How to Teach Your Teenager to Deal with Al­co­hol in a Re­spon­si­ble Way

Teen drink­ing is a con­cern for many par­ents. Learn some ways on dis­cussing un­der­age drink­ing with your child and how to set ground rules

The Playa Times Riviera Maya's English Newspaper - - Health - BY ROSAN OUWERKERK

Brain re­search shows that al­co­hol un­til the 24th year may cause dam­age to the brains. Prefer­ably chil­dren un­der the age of 18 don’t drink and then start only on spe­cial oc­ca­sions. Ado­les­cents nev­er­the­less of­ten try al­co­hol. Pro­hi­bi­tion is, un­for­tu­nately, not al­ways ef­fec­tive over the age of 16: it can just lead to drink­ing se­cretly, which, of course, is highly un­de­sir­able. In this ar­ti­cle, I will dis­cuss how par­ents can get a grip on their teenagers drink­ing be­hav­ior if they are oc­cu­pied with al­co­hol.

Ob­vi­ously be­ing in­volved in a teenager’s life as a par­ent is cru­cial; show in­ter­est in what he (or she) is do­ing and with whom. Try to have a con­ver­sa­tion about al­co­hol, when the mo­ment is right. Chil­dren will open up more if par­ents re­act in a pos­i­tive way.

But it is nec­es­sary as well to set clear rules about how much and how of­ten your child can drink al­co­hol, at what time he should be home and the way he comes home when he goes out. Of course, there need to be con­se­quences if he is break­ing the rules.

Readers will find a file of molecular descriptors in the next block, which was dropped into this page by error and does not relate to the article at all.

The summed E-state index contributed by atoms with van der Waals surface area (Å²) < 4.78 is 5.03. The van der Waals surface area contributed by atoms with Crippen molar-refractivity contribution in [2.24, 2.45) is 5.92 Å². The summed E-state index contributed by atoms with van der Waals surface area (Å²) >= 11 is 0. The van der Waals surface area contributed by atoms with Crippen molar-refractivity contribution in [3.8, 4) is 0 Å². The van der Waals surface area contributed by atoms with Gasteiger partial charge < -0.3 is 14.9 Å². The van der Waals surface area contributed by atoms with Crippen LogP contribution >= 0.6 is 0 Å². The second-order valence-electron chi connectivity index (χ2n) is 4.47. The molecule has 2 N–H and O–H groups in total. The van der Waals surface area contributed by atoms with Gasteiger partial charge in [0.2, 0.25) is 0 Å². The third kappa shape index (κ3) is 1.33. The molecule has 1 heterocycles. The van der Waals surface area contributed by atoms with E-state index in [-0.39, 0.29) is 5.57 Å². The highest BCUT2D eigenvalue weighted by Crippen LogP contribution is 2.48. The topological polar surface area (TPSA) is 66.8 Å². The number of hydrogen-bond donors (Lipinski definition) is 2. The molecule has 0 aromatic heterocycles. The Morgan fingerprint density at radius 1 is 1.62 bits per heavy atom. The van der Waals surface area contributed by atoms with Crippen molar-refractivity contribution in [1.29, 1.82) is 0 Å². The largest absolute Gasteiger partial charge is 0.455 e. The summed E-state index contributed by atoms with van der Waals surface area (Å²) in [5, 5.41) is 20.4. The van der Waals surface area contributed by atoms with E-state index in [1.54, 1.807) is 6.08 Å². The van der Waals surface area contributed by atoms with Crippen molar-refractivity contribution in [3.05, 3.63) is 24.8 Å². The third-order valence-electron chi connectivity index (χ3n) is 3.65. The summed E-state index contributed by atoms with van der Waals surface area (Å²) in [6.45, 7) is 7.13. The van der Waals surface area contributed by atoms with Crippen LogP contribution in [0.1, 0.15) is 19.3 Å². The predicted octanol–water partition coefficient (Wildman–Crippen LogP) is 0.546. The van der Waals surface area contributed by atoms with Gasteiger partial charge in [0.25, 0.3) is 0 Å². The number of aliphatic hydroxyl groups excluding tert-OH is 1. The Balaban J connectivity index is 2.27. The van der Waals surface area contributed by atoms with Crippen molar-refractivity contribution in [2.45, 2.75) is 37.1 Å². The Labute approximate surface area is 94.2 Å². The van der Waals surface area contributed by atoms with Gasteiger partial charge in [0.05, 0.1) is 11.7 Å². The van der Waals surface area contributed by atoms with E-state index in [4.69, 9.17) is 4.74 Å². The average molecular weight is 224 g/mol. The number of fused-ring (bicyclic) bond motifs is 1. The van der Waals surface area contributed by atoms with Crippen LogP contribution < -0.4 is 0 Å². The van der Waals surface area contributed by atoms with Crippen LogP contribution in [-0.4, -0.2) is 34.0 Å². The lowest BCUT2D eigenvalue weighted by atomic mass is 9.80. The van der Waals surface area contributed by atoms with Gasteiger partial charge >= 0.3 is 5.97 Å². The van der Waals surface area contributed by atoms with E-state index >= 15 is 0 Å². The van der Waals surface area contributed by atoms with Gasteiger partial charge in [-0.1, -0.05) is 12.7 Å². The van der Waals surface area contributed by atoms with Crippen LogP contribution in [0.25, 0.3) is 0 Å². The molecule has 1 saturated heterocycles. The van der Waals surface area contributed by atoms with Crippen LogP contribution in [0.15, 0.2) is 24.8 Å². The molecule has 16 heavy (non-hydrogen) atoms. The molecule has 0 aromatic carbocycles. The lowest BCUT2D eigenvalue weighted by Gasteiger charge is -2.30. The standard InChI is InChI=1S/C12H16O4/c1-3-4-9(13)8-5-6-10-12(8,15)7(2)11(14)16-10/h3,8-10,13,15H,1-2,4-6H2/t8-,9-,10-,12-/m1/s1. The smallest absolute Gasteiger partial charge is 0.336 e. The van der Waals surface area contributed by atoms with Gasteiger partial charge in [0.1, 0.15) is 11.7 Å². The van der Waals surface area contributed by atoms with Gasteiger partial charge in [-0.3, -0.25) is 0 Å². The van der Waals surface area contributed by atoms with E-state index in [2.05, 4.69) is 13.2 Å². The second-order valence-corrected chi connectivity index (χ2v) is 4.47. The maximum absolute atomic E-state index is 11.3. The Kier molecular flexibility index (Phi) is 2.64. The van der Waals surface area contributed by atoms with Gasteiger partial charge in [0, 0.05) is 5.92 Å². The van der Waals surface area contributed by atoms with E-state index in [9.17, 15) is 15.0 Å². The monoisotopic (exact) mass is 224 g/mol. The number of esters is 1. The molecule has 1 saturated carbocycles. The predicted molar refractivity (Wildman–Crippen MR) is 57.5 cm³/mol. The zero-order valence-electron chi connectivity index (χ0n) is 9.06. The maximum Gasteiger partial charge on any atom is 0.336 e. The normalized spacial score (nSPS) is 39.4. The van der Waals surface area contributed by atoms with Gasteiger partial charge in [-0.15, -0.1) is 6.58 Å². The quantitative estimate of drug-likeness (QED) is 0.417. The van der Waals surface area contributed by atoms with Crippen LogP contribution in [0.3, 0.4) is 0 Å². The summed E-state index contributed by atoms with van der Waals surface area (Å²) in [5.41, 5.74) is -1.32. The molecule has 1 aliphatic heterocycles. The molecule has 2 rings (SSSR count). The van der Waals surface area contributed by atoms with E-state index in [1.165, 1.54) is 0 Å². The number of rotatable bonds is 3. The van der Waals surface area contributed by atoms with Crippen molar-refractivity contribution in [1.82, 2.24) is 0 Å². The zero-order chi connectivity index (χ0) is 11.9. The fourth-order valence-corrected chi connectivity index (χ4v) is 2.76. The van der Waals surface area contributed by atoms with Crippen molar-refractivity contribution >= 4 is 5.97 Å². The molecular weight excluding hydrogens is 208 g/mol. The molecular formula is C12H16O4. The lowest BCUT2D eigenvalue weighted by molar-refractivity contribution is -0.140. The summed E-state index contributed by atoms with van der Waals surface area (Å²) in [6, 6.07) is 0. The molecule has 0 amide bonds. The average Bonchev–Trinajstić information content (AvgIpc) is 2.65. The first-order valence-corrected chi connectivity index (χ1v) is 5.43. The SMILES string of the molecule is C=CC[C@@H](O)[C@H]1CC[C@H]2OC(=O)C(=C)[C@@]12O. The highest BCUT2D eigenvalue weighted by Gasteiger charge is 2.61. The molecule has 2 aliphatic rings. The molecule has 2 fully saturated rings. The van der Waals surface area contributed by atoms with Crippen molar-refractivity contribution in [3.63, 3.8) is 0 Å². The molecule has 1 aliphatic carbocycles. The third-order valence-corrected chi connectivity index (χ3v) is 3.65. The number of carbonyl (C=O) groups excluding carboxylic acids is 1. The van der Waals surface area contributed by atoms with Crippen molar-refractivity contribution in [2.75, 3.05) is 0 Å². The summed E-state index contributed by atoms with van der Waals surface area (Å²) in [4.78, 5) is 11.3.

I mostly ad­vise par­ents to dis­cuss the rules with par­ents of their child’s friends. Of­ten it turns out that other par­ents strug­gle with the same things, and it can be sup­port­ive to ex­change in­for­ma­tion. It also pre­vents your child from try­ing to con­vince you that his friends have fewer rules.

Even though ado­les­cents might re­sist the rules, this doesn’t mean that they dis­re­gard them com­pletely. It even can be con­ve­nient to hide be­hind “their strict par­ents”, even though they won’t ad­mit it easily.

Also en­cour­age other ways of leisure, such as sports and arts. In­volve­ment in ac­tiv­i­ties en­sures that en­ter­tain­ment doesn’t al­ways go along with al­co­hol.

If your child is im­pul­sive, thrill-seek­ing, sen­si­tive, anx­ious or in­se­cure, he may be more vul­ner­a­ble to al­co­hol and find it dif­fi­cult to re­sist. Be hon­est and open about your con­cerns and talk to him. He will un­der­stand your in­volve­ment bet­ter if you ex­plain your wor­ries that he will have dif­fi­cul­ties to han­dle al­co­hol in a safe and healthy way.

When ado­les­cents have prob­lems reg­u­lat­ing their drink­ing be­hav­ior and rules don’t make any dif­fer­ence, it is im­por­tant to get pro­fes­sional help.

Tips on dis­cussing al­co­hol with your teen:

Rosan Ouwerkerk is a Dutch reg­is­tered psy­chother­a­pist and she runs a pri­vate prac­tice in Playa del Car­men. If you think her help is re­quired, you can con­tact her: rosan.

When talk­ing about al­co­hol, teens will open up more if par­ents re­act a pos­i­tive way / Photo: Getty Im­ages

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